Washing would seem to be a good approach, and washing our hands would be the first thing we should look at. Reading the comments in the article, I see that many older nurses and doctors were trained rigorously in hand washing. In fact, the Centers for Disease Control and the World Health Organization both recommend old-fashioned hand washing using soap. There is some mention of the alcohol based rubs, but when it comes to really getting your hands clean, there is only soap.

Here’s where our study of behavior comes in. Washing hands takes a bit of work, especially if you do it correctly. You have to find a sink, run water, apply the soap, rub your hands together both in and out of the water, sing “Twinkle Twinkle Little Star” three times, and then dry off your hands. Very exhausting. If you’re in a hurry, you will want to take shortcuts.

Worse yet, if you make the outcome of the hand wash routine unpleasant, then you increase the chances of a nurse or doctor wanting to skip the whole sterilization thing. And that’s also bad, because, well, it’s important! And that is what has happened over the years. Because of cost cutting and industrial efficiencies, we’ve seen gentle, hand friendly soaps like Physohex (find it) disappear and be replaced by industrial detergents that do more damage to skin than help.

At the same time, the management of the hospital must bow to pressures from their owners, we need profits! The best way to increase profit is by decreasing expenses; and one big expense is the time doctors and nurses spend washing their hands. Imagine, if you will, a doctor washing her hands 60 times a day. In a normal world, one minute each time means an entire hour has been ‘wasted’ by hand washing. Now, being the enterprising manager you are, what if that hour could be reduced to 10 minutes? You’ve just added 50 minutes of reduced expenses for every doctor in your hospital, per day! You’re a genius. How did you do this great thing?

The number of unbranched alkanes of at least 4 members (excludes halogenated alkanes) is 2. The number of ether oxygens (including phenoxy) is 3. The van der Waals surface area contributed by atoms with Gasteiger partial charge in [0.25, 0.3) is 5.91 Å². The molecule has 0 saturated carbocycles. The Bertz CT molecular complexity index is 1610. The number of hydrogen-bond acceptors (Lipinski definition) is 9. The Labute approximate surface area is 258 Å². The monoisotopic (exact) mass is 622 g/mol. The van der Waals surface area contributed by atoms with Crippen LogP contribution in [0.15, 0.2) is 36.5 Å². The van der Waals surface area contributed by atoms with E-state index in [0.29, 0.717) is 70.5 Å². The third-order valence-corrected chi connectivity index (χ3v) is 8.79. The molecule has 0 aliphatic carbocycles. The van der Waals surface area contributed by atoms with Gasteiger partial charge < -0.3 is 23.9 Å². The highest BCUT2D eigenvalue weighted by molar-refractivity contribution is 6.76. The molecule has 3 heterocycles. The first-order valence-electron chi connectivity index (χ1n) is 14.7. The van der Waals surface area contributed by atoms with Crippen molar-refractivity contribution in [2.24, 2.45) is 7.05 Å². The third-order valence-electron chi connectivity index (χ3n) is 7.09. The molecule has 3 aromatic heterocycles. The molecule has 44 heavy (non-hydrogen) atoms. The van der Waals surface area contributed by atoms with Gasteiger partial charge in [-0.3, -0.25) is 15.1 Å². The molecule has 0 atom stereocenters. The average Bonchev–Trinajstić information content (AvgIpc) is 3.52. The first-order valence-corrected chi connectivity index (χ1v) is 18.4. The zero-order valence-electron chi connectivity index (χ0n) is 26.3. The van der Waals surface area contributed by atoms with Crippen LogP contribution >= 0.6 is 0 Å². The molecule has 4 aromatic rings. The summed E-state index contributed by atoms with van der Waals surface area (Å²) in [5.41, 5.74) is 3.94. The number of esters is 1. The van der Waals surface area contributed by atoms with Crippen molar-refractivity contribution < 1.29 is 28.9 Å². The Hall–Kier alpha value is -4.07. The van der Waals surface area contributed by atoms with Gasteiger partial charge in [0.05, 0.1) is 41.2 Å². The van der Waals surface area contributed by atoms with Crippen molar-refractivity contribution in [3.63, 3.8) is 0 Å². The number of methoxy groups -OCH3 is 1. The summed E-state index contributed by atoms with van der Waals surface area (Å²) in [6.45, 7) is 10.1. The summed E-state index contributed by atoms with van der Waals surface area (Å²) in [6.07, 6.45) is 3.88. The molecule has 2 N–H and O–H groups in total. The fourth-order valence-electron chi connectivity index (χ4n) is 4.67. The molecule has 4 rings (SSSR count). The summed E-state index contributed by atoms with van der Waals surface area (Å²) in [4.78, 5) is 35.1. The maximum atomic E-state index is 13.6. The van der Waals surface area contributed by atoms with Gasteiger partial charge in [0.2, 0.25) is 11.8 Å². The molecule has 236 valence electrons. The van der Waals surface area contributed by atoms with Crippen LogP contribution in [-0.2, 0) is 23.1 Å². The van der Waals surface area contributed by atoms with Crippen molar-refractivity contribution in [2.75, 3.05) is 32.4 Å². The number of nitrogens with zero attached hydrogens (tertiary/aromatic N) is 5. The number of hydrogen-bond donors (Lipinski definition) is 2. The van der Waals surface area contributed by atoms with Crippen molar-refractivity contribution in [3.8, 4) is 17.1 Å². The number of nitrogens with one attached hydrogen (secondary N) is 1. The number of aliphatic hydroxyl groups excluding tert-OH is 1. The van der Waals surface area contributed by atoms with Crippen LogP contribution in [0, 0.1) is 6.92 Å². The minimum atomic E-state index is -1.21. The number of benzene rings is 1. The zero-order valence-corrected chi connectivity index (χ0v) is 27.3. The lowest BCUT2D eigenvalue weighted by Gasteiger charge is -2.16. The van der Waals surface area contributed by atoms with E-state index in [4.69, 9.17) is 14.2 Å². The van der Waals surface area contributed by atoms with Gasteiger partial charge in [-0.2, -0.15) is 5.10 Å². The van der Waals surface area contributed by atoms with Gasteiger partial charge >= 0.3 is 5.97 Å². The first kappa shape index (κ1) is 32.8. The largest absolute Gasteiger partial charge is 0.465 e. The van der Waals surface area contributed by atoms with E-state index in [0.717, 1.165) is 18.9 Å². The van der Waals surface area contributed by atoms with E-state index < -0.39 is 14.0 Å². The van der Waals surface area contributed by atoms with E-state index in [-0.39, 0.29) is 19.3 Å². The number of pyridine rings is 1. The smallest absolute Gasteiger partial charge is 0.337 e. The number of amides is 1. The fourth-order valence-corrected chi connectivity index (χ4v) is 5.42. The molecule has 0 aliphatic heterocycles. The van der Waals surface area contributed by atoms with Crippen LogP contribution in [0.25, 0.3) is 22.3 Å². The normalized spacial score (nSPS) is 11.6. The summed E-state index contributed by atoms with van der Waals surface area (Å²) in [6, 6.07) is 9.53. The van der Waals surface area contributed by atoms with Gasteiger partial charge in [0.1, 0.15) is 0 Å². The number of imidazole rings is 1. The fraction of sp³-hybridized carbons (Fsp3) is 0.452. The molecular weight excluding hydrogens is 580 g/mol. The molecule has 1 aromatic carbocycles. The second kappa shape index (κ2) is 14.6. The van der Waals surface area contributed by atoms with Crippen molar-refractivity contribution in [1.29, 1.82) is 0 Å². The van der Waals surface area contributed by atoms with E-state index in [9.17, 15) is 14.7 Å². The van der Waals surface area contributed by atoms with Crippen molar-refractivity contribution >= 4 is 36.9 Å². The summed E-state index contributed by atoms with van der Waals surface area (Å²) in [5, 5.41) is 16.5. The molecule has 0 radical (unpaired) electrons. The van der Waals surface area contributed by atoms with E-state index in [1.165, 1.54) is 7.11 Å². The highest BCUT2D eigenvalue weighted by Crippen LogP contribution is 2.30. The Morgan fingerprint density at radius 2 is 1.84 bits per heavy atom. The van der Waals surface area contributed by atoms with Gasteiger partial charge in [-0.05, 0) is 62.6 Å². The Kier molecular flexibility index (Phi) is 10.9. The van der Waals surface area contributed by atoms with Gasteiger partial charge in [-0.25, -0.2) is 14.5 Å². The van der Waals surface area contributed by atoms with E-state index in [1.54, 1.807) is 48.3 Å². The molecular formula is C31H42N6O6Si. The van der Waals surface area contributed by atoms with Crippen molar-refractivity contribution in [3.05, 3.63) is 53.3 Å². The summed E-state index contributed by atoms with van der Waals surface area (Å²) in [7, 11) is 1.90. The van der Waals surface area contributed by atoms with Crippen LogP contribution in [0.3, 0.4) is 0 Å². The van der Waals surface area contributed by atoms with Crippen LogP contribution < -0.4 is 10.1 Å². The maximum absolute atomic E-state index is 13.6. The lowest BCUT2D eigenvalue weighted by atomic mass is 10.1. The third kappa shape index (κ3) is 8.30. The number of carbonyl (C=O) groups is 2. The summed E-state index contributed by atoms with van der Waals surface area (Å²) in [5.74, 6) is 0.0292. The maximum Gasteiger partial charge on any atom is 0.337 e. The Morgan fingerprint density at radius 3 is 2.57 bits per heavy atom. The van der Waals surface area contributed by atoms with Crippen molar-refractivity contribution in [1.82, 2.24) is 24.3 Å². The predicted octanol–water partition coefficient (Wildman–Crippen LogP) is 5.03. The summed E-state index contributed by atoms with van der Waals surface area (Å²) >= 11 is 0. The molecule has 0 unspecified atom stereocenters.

You placed alcohol dispensers every few feet in the hallways, and in every room throughout your hospital. They are everywhere. And even though there isn’t a whole lot of research saying alcohol is better for halting transmission of MRSA [2] than soap and water, they are still everywhere. Why? Because they save TIME. By the way, the alcohol still damages their skin! So everyone hates using the alcohol as well.

And there you have it. Because of the need for profits and saving time, the quality of soap has gone downhill and nurses are forced to spend less time getting sterile. As a result, a few more people contract opportunistic diseases. How many? Not really sure about that. The CDC website is down because the government is currently shut down.

So, going to the hospital? Take your own good soap and make everyone WASH THEIR HANDS! Twinkle, twinkle, little star, how I wonder what you are …

[1] http://news.yahoo.com/gloves-gowns-don-t-stop-spread-infections-hospitals-152223468.html

[2] Methicillin-resistant staphylococcus aureus (MRSA) is one of the more popular super bugs that we are worried about in opportunistic hospital infections. There are many others. If you happen to know of solid academic peer-reviewed research showing that alcohol based rubs are equally effective at reducing rates of MRSA transmission, let me know. I haven’t been able to find a single one.